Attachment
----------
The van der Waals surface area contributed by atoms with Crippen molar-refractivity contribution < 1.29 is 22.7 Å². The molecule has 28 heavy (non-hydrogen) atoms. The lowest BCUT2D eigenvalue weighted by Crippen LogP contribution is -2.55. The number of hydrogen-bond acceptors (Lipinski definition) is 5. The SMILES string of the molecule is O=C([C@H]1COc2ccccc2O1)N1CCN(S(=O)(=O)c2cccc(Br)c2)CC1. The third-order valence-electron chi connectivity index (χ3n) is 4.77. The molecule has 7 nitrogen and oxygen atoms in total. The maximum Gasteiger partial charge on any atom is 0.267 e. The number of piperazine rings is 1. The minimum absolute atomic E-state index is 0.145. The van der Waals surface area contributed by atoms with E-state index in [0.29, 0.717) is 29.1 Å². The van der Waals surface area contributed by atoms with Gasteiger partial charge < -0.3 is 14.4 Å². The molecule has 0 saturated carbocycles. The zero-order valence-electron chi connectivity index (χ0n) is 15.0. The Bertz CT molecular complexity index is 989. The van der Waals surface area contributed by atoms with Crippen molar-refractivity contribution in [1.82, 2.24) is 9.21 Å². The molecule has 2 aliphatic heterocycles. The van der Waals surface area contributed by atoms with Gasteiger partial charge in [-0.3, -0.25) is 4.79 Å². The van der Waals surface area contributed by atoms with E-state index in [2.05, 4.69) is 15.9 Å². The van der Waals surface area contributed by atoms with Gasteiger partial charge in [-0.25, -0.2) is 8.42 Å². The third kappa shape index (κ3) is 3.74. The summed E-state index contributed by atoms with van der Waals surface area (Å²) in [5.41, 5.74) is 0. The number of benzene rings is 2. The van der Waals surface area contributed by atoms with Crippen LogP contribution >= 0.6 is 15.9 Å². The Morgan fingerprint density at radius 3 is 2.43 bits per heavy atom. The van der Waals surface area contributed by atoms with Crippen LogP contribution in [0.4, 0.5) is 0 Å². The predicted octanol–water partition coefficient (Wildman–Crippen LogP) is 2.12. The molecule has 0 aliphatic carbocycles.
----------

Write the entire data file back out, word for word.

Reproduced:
The van der Waals surface area contributed by atoms with Crippen molar-refractivity contribution < 1.29 is 22.7 Å². The molecule has 28 heavy (non-hydrogen) atoms. The lowest BCUT2D eigenvalue weighted by Crippen LogP contribution is -2.55. The number of hydrogen-bond acceptors (Lipinski definition) is 5. The SMILES string of the molecule is O=C([C@H]1COc2ccccc2O1)N1CCN(S(=O)(=O)c2cccc(Br)c2)CC1. The third-order valence-electron chi connectivity index (χ3n) is 4.77. The molecule has 7 nitrogen and oxygen atoms in total. The maximum Gasteiger partial charge on any atom is 0.267 e. The number of piperazine rings is 1. The minimum absolute atomic E-state index is 0.145. The van der Waals surface area contributed by atoms with E-state index in [0.29, 0.717) is 29.1 Å². The van der Waals surface area contributed by atoms with Gasteiger partial charge < -0.3 is 14.4 Å². The molecule has 0 saturated carbocycles. The zero-order valence-electron chi connectivity index (χ0n) is 15.0. The Bertz CT molecular complexity index is 989. The van der Waals surface area contributed by atoms with Crippen molar-refractivity contribution in [1.82, 2.24) is 9.21 Å². The molecule has 2 aliphatic heterocycles. The van der Waals surface area contributed by atoms with Gasteiger partial charge in [-0.3, -0.25) is 4.79 Å². The van der Waals surface area contributed by atoms with E-state index in [2.05, 4.69) is 15.9 Å². The van der Waals surface area contributed by atoms with Gasteiger partial charge in [-0.25, -0.2) is 8.42 Å². The third kappa shape index (κ3) is 3.74. The summed E-state index contributed by atoms with van der Waals surface area (Å²) in [5.41, 5.74) is 0. The number of benzene rings is 2. The van der Waals surface area contributed by atoms with Crippen LogP contribution >= 0.6 is 15.9 Å². The Morgan fingerprint density at radius 3 is 2.43 bits per heavy atom. The van der Waals surface area contributed by atoms with Crippen LogP contribution in [0.4, 0.5) is 0 Å². The predicted octanol–water partition coefficient (Wildman–Crippen LogP) is 2.12. The molecule has 0 aliphatic carbocycles.